Legal Frameworks for AI and Art Explored at College of Law Event

Legal Frameworks for AI and Art Explored at College of Law Event

21 Nov 2021

Insights of Education City artists raise intriguing legal issues

Three Education City experts deliberate over the connection between AI, art, and the law

The College of Law, part of Hamad Bin Khalifa University (HBKU), recently hosted its first seminar in the Law and Tech Talk Series, featuring three Education City artists who described how technology, including Artificial Intelligence (AI), is shaping their art. Their insights fostered a critique of the existing legal regime to protect artists. 

Art has evolved side-by-side with the developments in technology. The three Education City artists demonstrated how, with the emergence of technology, computers can create sophisticated works of art in a way that could minimize - or even eliminate - human input. Hadeer Omar, Assistant Professor at Virginia Commonwealth University School of the Arts in Qatar (VCUQ); Jesse Payne, Associate Professor, VCUQ; and Dr. James She, Associate Professor, College of Science and Engineering, HBKU, have been at the forefront of their field. Dr. She, a computer engineer by training, launched the first AI and art event in Qatar in 2019. 

The legal implications of the art they generate - through AI technologies and other digital tools - are slowly emerging. The seminar presented several open-ended questions and explored whether the result is actually art; who the artist is; and the nature of ownership when reflecting the artwork of others or resulting from an algorithm.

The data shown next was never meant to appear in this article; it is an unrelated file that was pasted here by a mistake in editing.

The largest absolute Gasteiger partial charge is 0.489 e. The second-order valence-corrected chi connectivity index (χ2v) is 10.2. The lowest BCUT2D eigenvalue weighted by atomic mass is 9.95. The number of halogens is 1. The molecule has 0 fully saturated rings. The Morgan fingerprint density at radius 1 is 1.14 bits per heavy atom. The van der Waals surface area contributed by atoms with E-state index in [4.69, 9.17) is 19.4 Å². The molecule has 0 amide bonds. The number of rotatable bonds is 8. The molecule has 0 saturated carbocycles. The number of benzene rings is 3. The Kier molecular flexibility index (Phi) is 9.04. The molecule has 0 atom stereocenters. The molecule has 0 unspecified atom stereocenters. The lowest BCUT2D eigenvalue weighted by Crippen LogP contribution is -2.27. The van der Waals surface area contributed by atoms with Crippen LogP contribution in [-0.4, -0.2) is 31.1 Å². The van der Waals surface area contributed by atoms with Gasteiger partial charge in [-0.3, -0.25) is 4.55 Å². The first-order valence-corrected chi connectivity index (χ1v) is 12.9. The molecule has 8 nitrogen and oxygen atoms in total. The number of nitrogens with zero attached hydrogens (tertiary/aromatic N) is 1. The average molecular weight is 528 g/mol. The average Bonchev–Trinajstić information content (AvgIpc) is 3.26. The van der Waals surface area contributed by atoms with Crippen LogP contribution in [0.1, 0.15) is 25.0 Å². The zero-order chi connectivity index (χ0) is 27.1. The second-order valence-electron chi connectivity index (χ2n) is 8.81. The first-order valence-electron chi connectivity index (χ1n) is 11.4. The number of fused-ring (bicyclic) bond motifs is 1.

Dean Susan L. Karamanian, from HBKU’s College of Law, moderated the discussion. The nuanced exchange highlighted the legal challenges of regulating and interpreting copyrights, authorship, and contractual aspects such as financing and reproduction.

After the seminar, Dean Karamanian remarked: “The work of Education City artists raises the fundamental issue of whether the existing legal regime is sufficient to protect the rights of creators. The situation is ripe for an interdisciplinary approach as any legal reform must understand how artists use technology, which can involve complex processes. Our speakers aptly highlighted areas in which our current legal discourse has shortcomings. We are already integrating these areas in our research and teachings at the College of Law, and - through our Law and Tech Talk Series - we hope to continue these conversations and encourage a forward-thinking approach to our analysis of societal and technological changes.”